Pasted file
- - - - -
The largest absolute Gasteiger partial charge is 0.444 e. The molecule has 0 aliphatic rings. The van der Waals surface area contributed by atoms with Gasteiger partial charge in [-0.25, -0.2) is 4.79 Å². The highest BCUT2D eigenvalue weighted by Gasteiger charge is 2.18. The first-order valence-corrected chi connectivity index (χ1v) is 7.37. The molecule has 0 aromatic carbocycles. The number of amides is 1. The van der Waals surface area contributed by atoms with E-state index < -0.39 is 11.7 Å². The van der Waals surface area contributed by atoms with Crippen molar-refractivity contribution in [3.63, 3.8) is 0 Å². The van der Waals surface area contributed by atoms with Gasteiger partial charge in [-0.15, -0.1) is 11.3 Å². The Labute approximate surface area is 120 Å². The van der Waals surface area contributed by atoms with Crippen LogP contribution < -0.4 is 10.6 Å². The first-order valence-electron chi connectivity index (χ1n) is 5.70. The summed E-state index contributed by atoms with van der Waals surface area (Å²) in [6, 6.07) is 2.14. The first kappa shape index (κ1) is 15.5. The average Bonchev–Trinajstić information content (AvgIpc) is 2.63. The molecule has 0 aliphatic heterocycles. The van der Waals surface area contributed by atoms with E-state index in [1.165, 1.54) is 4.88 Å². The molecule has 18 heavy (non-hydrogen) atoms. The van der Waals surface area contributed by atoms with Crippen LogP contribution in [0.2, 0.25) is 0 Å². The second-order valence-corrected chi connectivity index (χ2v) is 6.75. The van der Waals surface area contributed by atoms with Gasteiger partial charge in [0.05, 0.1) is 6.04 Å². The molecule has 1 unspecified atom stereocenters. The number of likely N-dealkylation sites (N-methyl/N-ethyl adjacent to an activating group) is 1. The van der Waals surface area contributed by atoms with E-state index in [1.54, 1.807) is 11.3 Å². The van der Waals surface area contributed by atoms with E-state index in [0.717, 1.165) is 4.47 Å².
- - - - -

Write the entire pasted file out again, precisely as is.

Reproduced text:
The largest absolute Gasteiger partial charge is 0.444 e. The molecule has 0 aliphatic rings. The van der Waals surface area contributed by atoms with Gasteiger partial charge in [-0.25, -0.2) is 4.79 Å². The highest BCUT2D eigenvalue weighted by Gasteiger charge is 2.18. The first-order valence-corrected chi connectivity index (χ1v) is 7.37. The molecule has 0 aromatic carbocycles. The number of amides is 1. The van der Waals surface area contributed by atoms with E-state index < -0.39 is 11.7 Å². The van der Waals surface area contributed by atoms with Crippen molar-refractivity contribution in [3.63, 3.8) is 0 Å². The van der Waals surface area contributed by atoms with Gasteiger partial charge in [-0.15, -0.1) is 11.3 Å². The Labute approximate surface area is 120 Å². The van der Waals surface area contributed by atoms with Crippen LogP contribution < -0.4 is 10.6 Å². The first-order valence-electron chi connectivity index (χ1n) is 5.70. The summed E-state index contributed by atoms with van der Waals surface area (Å²) in [6, 6.07) is 2.14. The first kappa shape index (κ1) is 15.5. The average Bonchev–Trinajstić information content (AvgIpc) is 2.63. The molecule has 0 aliphatic heterocycles. The van der Waals surface area contributed by atoms with E-state index in [1.165, 1.54) is 4.88 Å². The molecule has 18 heavy (non-hydrogen) atoms. The van der Waals surface area contributed by atoms with Crippen LogP contribution in [0.2, 0.25) is 0 Å². The second-order valence-corrected chi connectivity index (χ2v) is 6.75. The van der Waals surface area contributed by atoms with Gasteiger partial charge in [0.05, 0.1) is 6.04 Å². The molecule has 1 unspecified atom stereocenters. The number of likely N-dealkylation sites (N-methyl/N-ethyl adjacent to an activating group) is 1. The van der Waals surface area contributed by atoms with E-state index in [1.54, 1.807) is 11.3 Å². The van der Waals surface area contributed by atoms with E-state index in [0.717, 1.165) is 4.47 Å².